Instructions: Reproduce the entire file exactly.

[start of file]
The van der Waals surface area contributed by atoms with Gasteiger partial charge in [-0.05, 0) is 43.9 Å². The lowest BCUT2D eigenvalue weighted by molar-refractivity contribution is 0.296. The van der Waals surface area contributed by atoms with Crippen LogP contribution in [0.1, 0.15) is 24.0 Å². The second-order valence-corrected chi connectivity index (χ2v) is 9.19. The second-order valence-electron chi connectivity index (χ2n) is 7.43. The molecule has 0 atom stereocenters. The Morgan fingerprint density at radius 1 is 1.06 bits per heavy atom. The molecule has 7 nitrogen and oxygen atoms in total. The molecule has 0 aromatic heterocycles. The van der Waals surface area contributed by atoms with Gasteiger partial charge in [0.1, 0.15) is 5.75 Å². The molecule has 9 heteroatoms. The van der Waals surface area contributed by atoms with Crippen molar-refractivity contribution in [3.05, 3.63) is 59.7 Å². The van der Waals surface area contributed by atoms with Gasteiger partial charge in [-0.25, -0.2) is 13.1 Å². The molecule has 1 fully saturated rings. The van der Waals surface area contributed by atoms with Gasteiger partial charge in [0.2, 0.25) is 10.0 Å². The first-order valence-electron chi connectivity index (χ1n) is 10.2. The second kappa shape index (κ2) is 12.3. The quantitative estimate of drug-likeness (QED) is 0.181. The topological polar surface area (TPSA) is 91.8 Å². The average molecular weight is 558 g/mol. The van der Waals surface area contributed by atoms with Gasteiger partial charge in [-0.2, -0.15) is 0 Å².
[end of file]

The van der Waals surface area contributed by atoms with Gasteiger partial charge in [-0.05, 0) is 43.9 Å². The lowest BCUT2D eigenvalue weighted by molar-refractivity contribution is 0.296. The van der Waals surface area contributed by atoms with Crippen LogP contribution in [0.1, 0.15) is 24.0 Å². The second-order valence-corrected chi connectivity index (χ2v) is 9.19. The second-order valence-electron chi connectivity index (χ2n) is 7.43. The molecule has 0 atom stereocenters. The Morgan fingerprint density at radius 1 is 1.06 bits per heavy atom. The molecule has 7 nitrogen and oxygen atoms in total. The molecule has 0 aromatic heterocycles. The van der Waals surface area contributed by atoms with Gasteiger partial charge in [0.1, 0.15) is 5.75 Å². The molecule has 9 heteroatoms. The van der Waals surface area contributed by atoms with Crippen molar-refractivity contribution in [3.05, 3.63) is 59.7 Å². The van der Waals surface area contributed by atoms with Gasteiger partial charge in [-0.25, -0.2) is 13.1 Å². The molecule has 1 fully saturated rings. The van der Waals surface area contributed by atoms with Gasteiger partial charge in [0.2, 0.25) is 10.0 Å². The first-order valence-electron chi connectivity index (χ1n) is 10.2. The second kappa shape index (κ2) is 12.3. The quantitative estimate of drug-likeness (QED) is 0.181. The topological polar surface area (TPSA) is 91.8 Å². The average molecular weight is 558 g/mol. The van der Waals surface area contributed by atoms with Gasteiger partial charge in [-0.2, -0.15) is 0 Å².